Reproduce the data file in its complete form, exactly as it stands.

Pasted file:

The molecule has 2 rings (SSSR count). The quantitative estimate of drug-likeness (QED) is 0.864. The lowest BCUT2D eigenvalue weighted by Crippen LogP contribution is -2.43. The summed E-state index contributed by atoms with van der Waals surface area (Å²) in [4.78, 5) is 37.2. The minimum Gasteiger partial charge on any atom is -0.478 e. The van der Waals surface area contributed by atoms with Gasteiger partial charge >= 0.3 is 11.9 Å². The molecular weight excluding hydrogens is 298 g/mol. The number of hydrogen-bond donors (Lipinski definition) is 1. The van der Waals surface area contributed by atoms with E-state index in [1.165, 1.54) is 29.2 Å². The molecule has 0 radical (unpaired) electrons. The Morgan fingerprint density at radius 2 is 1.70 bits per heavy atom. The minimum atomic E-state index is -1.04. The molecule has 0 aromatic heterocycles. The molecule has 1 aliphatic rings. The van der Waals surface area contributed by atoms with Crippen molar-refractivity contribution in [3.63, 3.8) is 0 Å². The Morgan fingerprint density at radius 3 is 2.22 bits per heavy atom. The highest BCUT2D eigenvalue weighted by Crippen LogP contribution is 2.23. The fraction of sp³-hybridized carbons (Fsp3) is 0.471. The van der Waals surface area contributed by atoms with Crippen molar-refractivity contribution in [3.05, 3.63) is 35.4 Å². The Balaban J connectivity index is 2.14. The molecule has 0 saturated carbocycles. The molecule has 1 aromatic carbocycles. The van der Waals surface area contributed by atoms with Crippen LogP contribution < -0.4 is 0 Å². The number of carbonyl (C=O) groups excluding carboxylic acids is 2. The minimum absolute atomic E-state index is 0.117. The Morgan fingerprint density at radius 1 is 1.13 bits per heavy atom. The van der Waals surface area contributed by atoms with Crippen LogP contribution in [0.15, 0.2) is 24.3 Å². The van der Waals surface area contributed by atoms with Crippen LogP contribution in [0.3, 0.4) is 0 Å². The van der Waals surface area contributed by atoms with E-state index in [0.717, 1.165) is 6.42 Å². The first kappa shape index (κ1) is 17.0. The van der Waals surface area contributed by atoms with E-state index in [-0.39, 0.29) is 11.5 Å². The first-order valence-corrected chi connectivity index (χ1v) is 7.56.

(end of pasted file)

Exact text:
The molecule has 2 rings (SSSR count). The quantitative estimate of drug-likeness (QED) is 0.864. The lowest BCUT2D eigenvalue weighted by Crippen LogP contribution is -2.43. The summed E-state index contributed by atoms with van der Waals surface area (Å²) in [4.78, 5) is 37.2. The minimum Gasteiger partial charge on any atom is -0.478 e. The van der Waals surface area contributed by atoms with Gasteiger partial charge >= 0.3 is 11.9 Å². The molecular weight excluding hydrogens is 298 g/mol. The number of hydrogen-bond donors (Lipinski definition) is 1. The van der Waals surface area contributed by atoms with E-state index in [1.165, 1.54) is 29.2 Å². The molecule has 0 radical (unpaired) electrons. The Morgan fingerprint density at radius 2 is 1.70 bits per heavy atom. The minimum atomic E-state index is -1.04. The molecule has 0 aromatic heterocycles. The molecule has 1 aliphatic rings. The van der Waals surface area contributed by atoms with Crippen molar-refractivity contribution in [3.63, 3.8) is 0 Å². The Morgan fingerprint density at radius 3 is 2.22 bits per heavy atom. The highest BCUT2D eigenvalue weighted by Crippen LogP contribution is 2.23. The fraction of sp³-hybridized carbons (Fsp3) is 0.471. The van der Waals surface area contributed by atoms with Crippen molar-refractivity contribution in [3.05, 3.63) is 35.4 Å². The Balaban J connectivity index is 2.14. The molecule has 0 saturated carbocycles. The molecule has 1 aromatic carbocycles. The van der Waals surface area contributed by atoms with Crippen LogP contribution < -0.4 is 0 Å². The number of carbonyl (C=O) groups excluding carboxylic acids is 2. The minimum absolute atomic E-state index is 0.117. The Morgan fingerprint density at radius 1 is 1.13 bits per heavy atom. The van der Waals surface area contributed by atoms with Crippen LogP contribution in [0.15, 0.2) is 24.3 Å². The van der Waals surface area contributed by atoms with Crippen LogP contribution in [0.3, 0.4) is 0 Å². The van der Waals surface area contributed by atoms with E-state index in [0.717, 1.165) is 6.42 Å². The first kappa shape index (κ1) is 17.0. The van der Waals surface area contributed by atoms with E-state index in [-0.39, 0.29) is 11.5 Å². The first-order valence-corrected chi connectivity index (χ1v) is 7.56.